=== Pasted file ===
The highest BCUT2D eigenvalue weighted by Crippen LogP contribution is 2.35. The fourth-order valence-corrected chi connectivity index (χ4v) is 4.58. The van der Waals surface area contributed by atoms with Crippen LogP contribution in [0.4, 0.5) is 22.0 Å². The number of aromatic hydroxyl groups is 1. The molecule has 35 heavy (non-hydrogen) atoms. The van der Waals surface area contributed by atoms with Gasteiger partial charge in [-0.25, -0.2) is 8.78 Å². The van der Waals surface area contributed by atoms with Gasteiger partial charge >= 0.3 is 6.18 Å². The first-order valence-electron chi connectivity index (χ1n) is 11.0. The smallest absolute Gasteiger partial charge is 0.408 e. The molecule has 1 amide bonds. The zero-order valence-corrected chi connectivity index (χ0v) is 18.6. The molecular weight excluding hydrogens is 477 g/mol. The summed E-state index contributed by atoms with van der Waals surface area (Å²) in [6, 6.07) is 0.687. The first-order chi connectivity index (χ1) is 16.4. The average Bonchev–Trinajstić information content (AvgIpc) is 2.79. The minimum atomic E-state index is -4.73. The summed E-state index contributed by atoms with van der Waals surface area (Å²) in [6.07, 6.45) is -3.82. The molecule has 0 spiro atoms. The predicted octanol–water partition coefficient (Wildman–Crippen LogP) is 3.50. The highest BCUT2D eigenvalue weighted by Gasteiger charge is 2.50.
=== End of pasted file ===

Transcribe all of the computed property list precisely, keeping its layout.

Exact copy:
The highest BCUT2D eigenvalue weighted by Crippen LogP contribution is 2.35. The fourth-order valence-corrected chi connectivity index (χ4v) is 4.58. The van der Waals surface area contributed by atoms with Crippen LogP contribution in [0.4, 0.5) is 22.0 Å². The number of aromatic hydroxyl groups is 1. The molecule has 35 heavy (non-hydrogen) atoms. The van der Waals surface area contributed by atoms with Gasteiger partial charge in [-0.25, -0.2) is 8.78 Å². The van der Waals surface area contributed by atoms with Gasteiger partial charge >= 0.3 is 6.18 Å². The first-order valence-electron chi connectivity index (χ1n) is 11.0. The smallest absolute Gasteiger partial charge is 0.408 e. The molecule has 1 amide bonds. The zero-order valence-corrected chi connectivity index (χ0v) is 18.6. The molecular weight excluding hydrogens is 477 g/mol. The summed E-state index contributed by atoms with van der Waals surface area (Å²) in [6, 6.07) is 0.687. The first-order chi connectivity index (χ1) is 16.4. The average Bonchev–Trinajstić information content (AvgIpc) is 2.79. The minimum atomic E-state index is -4.73. The summed E-state index contributed by atoms with van der Waals surface area (Å²) in [6.07, 6.45) is -3.82. The molecule has 0 spiro atoms. The predicted octanol–water partition coefficient (Wildman–Crippen LogP) is 3.50. The highest BCUT2D eigenvalue weighted by Gasteiger charge is 2.50.